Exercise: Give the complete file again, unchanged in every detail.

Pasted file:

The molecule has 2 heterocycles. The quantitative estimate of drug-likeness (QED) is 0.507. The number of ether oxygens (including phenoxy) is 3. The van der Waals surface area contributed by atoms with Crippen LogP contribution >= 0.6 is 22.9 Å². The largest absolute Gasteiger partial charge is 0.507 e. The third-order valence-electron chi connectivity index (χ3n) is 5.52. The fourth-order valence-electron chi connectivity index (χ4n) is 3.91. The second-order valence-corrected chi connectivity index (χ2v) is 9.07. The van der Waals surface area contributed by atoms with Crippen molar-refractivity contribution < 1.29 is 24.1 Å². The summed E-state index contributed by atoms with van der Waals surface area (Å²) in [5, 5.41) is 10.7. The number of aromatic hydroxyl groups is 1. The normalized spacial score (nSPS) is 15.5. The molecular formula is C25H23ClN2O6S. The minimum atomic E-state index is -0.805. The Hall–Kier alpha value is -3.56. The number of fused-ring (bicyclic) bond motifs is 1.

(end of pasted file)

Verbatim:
The molecule has 2 heterocycles. The quantitative estimate of drug-likeness (QED) is 0.507. The number of ether oxygens (including phenoxy) is 3. The van der Waals surface area contributed by atoms with Crippen LogP contribution >= 0.6 is 22.9 Å². The largest absolute Gasteiger partial charge is 0.507 e. The third-order valence-electron chi connectivity index (χ3n) is 5.52. The fourth-order valence-electron chi connectivity index (χ4n) is 3.91. The second-order valence-corrected chi connectivity index (χ2v) is 9.07. The van der Waals surface area contributed by atoms with Crippen molar-refractivity contribution < 1.29 is 24.1 Å². The summed E-state index contributed by atoms with van der Waals surface area (Å²) in [5, 5.41) is 10.7. The number of aromatic hydroxyl groups is 1. The normalized spacial score (nSPS) is 15.5. The molecular formula is C25H23ClN2O6S. The minimum atomic E-state index is -0.805. The Hall–Kier alpha value is -3.56. The number of fused-ring (bicyclic) bond motifs is 1.